Your talk about U or V shapes is just a matter of the extent of what is a symmetrical relationship. If a headphone starts with bass way high and then falls off consistently from there it's a bassy headphone no matter what the scale is. Likewise, this here graph shows a damn worrisome bump regardless of what the exact axes are.
 
Dec 27, 2017 at 11:53 AM Post #14,018 of 33,556
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No, because all this started thanks to the King Pro's frequency graph which looked like this:

HTB1j89mj8DH8KJjSszcq6zDTFXaa.jpg


Your talk about U or V shapes is just a matter of the extent of what is a symmetrical relationship. If a headphone starts with bass way high and then falls off consistently from there it's a bassy headphone no matter what the scale is. Likewise, this here graph shows a damn worrisome bump regardless of what the exact axes are.

If the interval on the y-axis is 1dB the bumb is pretty neglecable, if the interval on the x-axis is big it's even more so.

My point is still that as long as the intervals are unknown the graph is useless. I realize that you'd like to argue otherwise but I honestly cannot see how, I've only studied statistics for a couple of years and that was many moons ago though so maybe I'm missing something....
 
Dec 27, 2017 at 11:57 AM Post #14,019 of 33,556

SomeGuyDude

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If the interval on the y-axis is 1dB the bumb is pretty neglecable, if the interval on the x-axis is big it's even more so.

My point is still that as long as the intervals are unknown the graph is useless. I realize that you'd like to argue otherwise but I honestly cannot see how, I've only studied statistics for a couple of years and that was many moons ago though so maybe I'm missing something....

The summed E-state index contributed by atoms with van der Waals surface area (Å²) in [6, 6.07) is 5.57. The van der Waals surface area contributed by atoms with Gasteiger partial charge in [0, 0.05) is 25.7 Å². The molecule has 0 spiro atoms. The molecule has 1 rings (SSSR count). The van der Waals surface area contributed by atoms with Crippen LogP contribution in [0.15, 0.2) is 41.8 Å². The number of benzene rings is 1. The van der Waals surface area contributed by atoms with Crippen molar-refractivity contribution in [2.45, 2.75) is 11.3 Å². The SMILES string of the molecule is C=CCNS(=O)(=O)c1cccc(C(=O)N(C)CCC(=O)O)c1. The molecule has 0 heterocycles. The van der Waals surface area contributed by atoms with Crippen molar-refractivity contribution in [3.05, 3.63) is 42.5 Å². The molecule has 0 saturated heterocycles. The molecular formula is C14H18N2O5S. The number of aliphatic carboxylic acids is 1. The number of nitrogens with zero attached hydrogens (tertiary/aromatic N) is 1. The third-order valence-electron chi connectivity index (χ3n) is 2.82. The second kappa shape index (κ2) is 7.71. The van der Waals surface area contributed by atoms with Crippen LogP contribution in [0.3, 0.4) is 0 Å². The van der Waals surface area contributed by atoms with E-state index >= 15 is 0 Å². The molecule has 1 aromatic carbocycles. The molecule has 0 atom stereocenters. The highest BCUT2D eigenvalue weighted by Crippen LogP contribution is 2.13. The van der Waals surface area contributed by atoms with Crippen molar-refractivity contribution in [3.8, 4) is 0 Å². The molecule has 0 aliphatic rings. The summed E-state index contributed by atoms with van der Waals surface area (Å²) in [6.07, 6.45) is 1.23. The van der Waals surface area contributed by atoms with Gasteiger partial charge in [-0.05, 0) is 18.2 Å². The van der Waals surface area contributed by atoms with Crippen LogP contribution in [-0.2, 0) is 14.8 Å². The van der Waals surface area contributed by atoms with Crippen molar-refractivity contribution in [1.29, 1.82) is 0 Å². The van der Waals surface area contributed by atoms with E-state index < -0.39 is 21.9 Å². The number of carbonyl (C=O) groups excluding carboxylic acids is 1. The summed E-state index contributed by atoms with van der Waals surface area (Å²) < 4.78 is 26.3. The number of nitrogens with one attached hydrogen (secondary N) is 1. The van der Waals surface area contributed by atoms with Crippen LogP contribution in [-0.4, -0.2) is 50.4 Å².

You're the one being pointlessly argumentative here because it's flamingly obvious what's going on in the chart but you're being all "well what if the scale is different than every other graph? What if the guy making it was drunk? What if they dropped the chart in brown sauce and had to redraw it from memory?"

You can see what's happening there, quit playing dumb games.
 
Dec 27, 2017 at 12:00 PM Post #14,020 of 33,556
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You're the one being pointlessly argumentative here because it's flamingly obvious what's going on in the chart but you're being all "well what if the scale is different than every other graph? What if the guy making it was drunk? What if they dropped the chart in brown sauce and had to redraw it from memory?"

You can see what's happening there, quit playing dumb games.

Eh, maybe you should go out for walk or something......

I'm not the one spending post after post on this meaningless argument.
 
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Dec 27, 2017 at 12:09 PM Post #14,021 of 33,556

FUYU

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No, because all this started thanks to the King Pro's frequency graph which looked like this:

Pardon, "To make a accurate assumption of the frequency response and subsequent tonality of the King Pro". Yes, if the Axis is "linear" (I forgot the terminology here) like going from 1 to 2 to 3, or 3 to 6 to 9, or log1 to log0 to log-1, etc.. But there have been instances where the scaling suddenly jumps from 100 to 110 to 130 for no reason, just to alter the projection, making it appear more balanced/whatever.

Frequency response is not really a good indicator without a reference. Even when measuring the same earphones, there is lots of variance to account for.

My actual point was that a singular graph describing tonality is nigh useless, without having A) Metrics for what you are actually measuring B) What measuring tool/standards you apply C) Model the graph with compensation and/or factors like insertion depth, tip-selection, etc. and D) having a reference plane.
Even though A) is SPL(dB)(Y-Axis) and Frequency in hz (X-Axis) in 99% of cases, it still could be something entirely different for what its worth.
 
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Dec 27, 2017 at 1:20 PM Post #14,023 of 33,556

HungryPanda

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Yes George, only ones ears can actually tell what they sound like. People could argue all day about nothing I suppose :wink: